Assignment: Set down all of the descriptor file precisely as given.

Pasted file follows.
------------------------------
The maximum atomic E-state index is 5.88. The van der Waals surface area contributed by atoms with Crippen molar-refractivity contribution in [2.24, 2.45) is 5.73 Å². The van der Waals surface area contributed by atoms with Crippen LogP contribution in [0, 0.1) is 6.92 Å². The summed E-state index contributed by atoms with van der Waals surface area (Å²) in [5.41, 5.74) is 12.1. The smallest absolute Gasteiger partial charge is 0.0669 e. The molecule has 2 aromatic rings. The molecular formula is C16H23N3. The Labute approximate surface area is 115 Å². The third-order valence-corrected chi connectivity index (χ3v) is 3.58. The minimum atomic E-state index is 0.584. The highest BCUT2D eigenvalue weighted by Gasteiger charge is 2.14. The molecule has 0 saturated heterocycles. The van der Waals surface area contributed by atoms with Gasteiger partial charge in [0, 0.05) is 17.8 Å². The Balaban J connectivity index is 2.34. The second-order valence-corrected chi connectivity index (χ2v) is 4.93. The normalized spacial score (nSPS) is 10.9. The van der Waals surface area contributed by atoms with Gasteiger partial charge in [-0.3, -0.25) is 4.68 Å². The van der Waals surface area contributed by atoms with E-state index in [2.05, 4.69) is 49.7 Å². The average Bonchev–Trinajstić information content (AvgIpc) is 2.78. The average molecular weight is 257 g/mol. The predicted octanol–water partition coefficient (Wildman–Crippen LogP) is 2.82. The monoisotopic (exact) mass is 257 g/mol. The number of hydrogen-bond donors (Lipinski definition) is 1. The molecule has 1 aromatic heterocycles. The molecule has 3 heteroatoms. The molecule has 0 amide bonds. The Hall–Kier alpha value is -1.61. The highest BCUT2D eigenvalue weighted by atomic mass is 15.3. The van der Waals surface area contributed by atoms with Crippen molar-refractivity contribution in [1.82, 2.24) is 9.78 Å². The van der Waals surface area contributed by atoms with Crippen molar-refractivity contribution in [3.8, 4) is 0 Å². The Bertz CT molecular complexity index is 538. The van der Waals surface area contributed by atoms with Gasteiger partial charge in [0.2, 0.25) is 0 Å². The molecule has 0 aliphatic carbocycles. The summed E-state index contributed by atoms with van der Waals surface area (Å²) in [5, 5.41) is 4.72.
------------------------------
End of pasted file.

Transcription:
The maximum atomic E-state index is 5.88. The van der Waals surface area contributed by atoms with Crippen molar-refractivity contribution in [2.24, 2.45) is 5.73 Å². The van der Waals surface area contributed by atoms with Crippen LogP contribution in [0, 0.1) is 6.92 Å². The summed E-state index contributed by atoms with van der Waals surface area (Å²) in [5.41, 5.74) is 12.1. The smallest absolute Gasteiger partial charge is 0.0669 e. The molecule has 2 aromatic rings. The molecular formula is C16H23N3. The Labute approximate surface area is 115 Å². The third-order valence-corrected chi connectivity index (χ3v) is 3.58. The minimum atomic E-state index is 0.584. The highest BCUT2D eigenvalue weighted by Gasteiger charge is 2.14. The molecule has 0 saturated heterocycles. The van der Waals surface area contributed by atoms with Gasteiger partial charge in [0, 0.05) is 17.8 Å². The Balaban J connectivity index is 2.34. The second-order valence-corrected chi connectivity index (χ2v) is 4.93. The normalized spacial score (nSPS) is 10.9. The van der Waals surface area contributed by atoms with Gasteiger partial charge in [-0.3, -0.25) is 4.68 Å². The van der Waals surface area contributed by atoms with E-state index in [2.05, 4.69) is 49.7 Å². The average Bonchev–Trinajstić information content (AvgIpc) is 2.78. The average molecular weight is 257 g/mol. The predicted octanol–water partition coefficient (Wildman–Crippen LogP) is 2.82. The monoisotopic (exact) mass is 257 g/mol. The number of hydrogen-bond donors (Lipinski definition) is 1. The molecule has 1 aromatic heterocycles. The molecule has 3 heteroatoms. The molecule has 0 amide bonds. The Hall–Kier alpha value is -1.61. The highest BCUT2D eigenvalue weighted by atomic mass is 15.3. The van der Waals surface area contributed by atoms with Crippen molar-refractivity contribution in [1.82, 2.24) is 9.78 Å². The van der Waals surface area contributed by atoms with Crippen molar-refractivity contribution in [3.8, 4) is 0 Å². The Bertz CT molecular complexity index is 538. The van der Waals surface area contributed by atoms with Gasteiger partial charge in [0.2, 0.25) is 0 Å². The molecule has 0 aliphatic carbocycles. The summed E-state index contributed by atoms with van der Waals surface area (Å²) in [5, 5.41) is 4.72.